Considering the results of our studies and of others (33), we propose a different paradigm for the pathogenic mechanism of DSS colitis, in which DSS first injures colonic epithelium and subsequently activates DCs leading to production of chemokines and proinflammatory cytokines. We speculate that DCs act upstream of macrophages in this inflammatory process, because ablation of DCs during the development of acute DSS colitis attenuates the disease. These data suggest that direct injury to the colonic mucosa by DSS, along with the presence of luminal bacteria and intestinal macrophages, were not sufficient to trigger a significant inflammatory response. Thus, we speculate that DCs are required to mount an acute innate inflammatory cascade leading to the pathogenesis of DSS colitis. Others have also suggested that DCs, rather than macrophages, can serve as initiators of the innate immune response. Smythies et al. (49) demonstrated that human intestinal macrophages do not express innate response receptors and do not produce proinflammatory cytokines in response to an array of inflammatory stimuli. Pertinent to DSS colitis, Shintani et al. (50) showed that DSS-pulsed macrophages produced undetectable levels of TNF-α, IL-1α, and IL-6. Of note, it has been shown that simultaneous ablation of DCs and macrophages led to a worsening of DSS colitis (33). Combining this data with our finding that DC ablation protected against the development of DSS colitis, one can speculate that intestinal macrophages serve a suppressive role distinct from the apparent inflammatory role of DCs in this model.
Our data also suggest that targeting DCs may offer therapeutic benefits during acute inflammation. We showed that targeting downstream events, such as blockade of PMN recruitment or neutralizing IL-12, led to no significant reduction of colitis severity (Fig. 6⇑). As there is room for improvement with current anticytokine therapies, strategies to target activated DCs during acute exacerbation of diseases, such as chronic colitis, may benefit patients in addition to blockade of neutrophil recruitment or proinflammatory cytokines.
In summary, our study provides direct evidence that DCs are critical mediators of the innate immune response during acute DSS colitis. The results offer new insights into the pathogenic mechanisms of this commonly studied colitis model.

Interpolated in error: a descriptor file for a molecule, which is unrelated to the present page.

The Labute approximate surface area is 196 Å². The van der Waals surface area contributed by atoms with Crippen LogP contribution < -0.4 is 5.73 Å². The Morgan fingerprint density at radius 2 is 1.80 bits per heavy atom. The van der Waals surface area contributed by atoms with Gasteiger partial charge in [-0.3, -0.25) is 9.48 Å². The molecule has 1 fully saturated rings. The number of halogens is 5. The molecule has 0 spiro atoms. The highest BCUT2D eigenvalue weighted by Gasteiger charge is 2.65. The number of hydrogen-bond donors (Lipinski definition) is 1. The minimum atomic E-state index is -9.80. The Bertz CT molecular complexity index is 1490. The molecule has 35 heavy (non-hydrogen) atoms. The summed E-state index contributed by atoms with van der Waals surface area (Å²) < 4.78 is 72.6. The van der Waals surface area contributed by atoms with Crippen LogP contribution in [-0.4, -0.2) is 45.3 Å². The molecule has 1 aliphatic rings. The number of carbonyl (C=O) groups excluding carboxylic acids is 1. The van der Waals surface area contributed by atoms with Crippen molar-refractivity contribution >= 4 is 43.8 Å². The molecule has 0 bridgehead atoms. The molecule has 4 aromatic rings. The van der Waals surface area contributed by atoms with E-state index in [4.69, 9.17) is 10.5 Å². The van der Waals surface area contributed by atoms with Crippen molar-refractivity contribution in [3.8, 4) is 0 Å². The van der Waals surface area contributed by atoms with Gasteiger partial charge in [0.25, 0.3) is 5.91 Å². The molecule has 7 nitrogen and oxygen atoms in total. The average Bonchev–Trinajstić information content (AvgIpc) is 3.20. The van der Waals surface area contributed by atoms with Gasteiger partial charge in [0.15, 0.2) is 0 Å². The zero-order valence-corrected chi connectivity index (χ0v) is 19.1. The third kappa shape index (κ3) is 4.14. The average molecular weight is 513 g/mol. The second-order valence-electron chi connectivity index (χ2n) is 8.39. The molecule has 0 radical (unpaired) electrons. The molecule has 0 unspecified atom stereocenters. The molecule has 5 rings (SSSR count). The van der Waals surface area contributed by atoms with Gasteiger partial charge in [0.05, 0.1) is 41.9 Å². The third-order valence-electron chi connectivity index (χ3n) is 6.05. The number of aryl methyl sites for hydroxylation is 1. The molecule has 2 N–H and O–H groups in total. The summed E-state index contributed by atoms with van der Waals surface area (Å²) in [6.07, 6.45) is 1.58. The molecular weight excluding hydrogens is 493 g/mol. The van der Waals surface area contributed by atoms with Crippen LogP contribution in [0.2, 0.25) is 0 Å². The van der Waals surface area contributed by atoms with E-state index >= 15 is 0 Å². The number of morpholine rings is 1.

We thank Peter Higgins for helpful suggestions on the manuscript. We also acknowledge the participation of Kevin Lai and John Zhang in this study.
The authors have no financial conflict of interest.
The costs of publication of this article were defrayed in part by the payment of page charges. This article must therefore be hereby marked advertisement in accordance with 18 U.S.C. Section 1734 solely to indicate this fact.
↵1 This work was supported in part by a Pilot Feasibility grant from the Michigan Gastrointestinal Peptide Research Center (DK-34533) and a grant from the GlaxoSmithKline Institute for Digestive Health.
↵2 Address correspondence and reprint requests to Dr. John Y. Kao, Division of Gastroenterology, Department of Internal Medicine, University of Michigan Health System, 6520A Medical Science Research Building 1, Special Postal Code 5682, 1150 West Medical Center Drive, Ann Arbor, MI 48109. E-mail address:
↵3 Abbreviations used in this paper: DC, dendritic cell; PMN, polymorphic neutrophil; DSS, dextran sulfate sodium; DT, diphtheria toxin; BM, bone marrow; WT, wild type; CM, complete medium; PMB, polymyxin B; KO, knockout; Tg, transgenic.
- Received May 17, 2007.
- Accepted August 23, 2007.
- Copyright © 2007 by The American Association of Immunologists